IN the second half of Peter Evans's recital at Glasgow University, what was a fascinating concert turned into a gripping drama. He had just played the first two of Haflidi Hallgrimsson's three pieces that comprise the composer's Homage to Mondrian, the first featuring a beautiful, oscillating chordal figure, the second a mood picture like camera moving slowly across the surface of the Still Life of the title.
Then he started the third: Victory Boogie-Woogie. The repetitive bass, more like a classical ostinato figure than an orthodox boogie bass line, rumbled away, subdued. Equally subdued, the right hand punched in syncopated chords as punctuation. Gradually, tension and volume began to build, giving the thing the muscle and drive of Bartok. Following a perfect arc, it rose dynaically until the nerves of music and listener were completely wound up by this creature which drove forward with the remorseless impact of a piledriver. An immaculately-crafted study in dramatic tension, played with power and control.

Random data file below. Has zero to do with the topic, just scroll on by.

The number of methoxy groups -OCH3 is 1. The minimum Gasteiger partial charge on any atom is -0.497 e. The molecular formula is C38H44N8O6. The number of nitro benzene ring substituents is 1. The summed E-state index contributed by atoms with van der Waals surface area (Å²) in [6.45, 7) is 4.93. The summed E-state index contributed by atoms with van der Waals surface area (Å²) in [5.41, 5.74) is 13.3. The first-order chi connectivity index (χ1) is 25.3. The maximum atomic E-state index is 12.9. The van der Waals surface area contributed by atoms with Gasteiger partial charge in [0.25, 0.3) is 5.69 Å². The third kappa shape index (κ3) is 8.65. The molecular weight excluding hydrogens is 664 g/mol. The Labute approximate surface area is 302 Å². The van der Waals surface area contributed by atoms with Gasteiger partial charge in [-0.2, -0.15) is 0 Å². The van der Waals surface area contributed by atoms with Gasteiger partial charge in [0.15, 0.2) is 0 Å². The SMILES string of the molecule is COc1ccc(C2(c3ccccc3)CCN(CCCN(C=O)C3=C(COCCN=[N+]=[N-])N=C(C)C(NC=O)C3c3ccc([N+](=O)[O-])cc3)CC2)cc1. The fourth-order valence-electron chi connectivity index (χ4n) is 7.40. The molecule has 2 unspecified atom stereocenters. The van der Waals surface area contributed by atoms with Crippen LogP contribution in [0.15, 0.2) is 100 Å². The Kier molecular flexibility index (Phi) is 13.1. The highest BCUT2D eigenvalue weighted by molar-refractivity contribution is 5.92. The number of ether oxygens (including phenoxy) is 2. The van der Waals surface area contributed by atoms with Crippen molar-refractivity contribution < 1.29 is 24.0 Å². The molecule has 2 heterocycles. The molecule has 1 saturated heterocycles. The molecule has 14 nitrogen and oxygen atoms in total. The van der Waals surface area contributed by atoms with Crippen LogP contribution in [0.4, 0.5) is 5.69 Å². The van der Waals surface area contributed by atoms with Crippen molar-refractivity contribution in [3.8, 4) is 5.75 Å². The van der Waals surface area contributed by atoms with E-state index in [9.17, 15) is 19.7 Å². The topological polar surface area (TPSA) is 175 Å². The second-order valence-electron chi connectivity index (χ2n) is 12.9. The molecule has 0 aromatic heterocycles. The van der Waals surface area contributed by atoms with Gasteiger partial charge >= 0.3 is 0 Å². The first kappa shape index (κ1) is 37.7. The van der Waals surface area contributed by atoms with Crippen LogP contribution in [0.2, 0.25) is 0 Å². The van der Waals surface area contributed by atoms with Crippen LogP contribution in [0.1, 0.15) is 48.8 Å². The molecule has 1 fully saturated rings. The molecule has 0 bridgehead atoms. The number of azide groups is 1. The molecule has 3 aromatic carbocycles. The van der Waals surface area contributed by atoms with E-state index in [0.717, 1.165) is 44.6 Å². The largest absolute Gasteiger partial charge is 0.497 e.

Throughout his recital, which was framed by Scarlatti Sonatas and Liszt's Rigoletto Paraphrase (a glittering performance), Evans championed the piano music of Scottish-based composers. And, Hallgrimsson apart, they were all women, and all of the young generation.
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Helen Grime, the youngest, still at school - and a pupil of Hallgrimsson - shows command of mood and resources in her Five Miniatures, genuine aphorisms that compressed a lot into a tiny space; equally concentrated, though on a bigger canvas, is Audrey Mackie's Slight, four interpretations on the meaning of the title; Amanda Collins's Physical Violence was a predictably percussive study (though its quiet end was impressive). Evans played the lot with his usual insight. An excellent recital.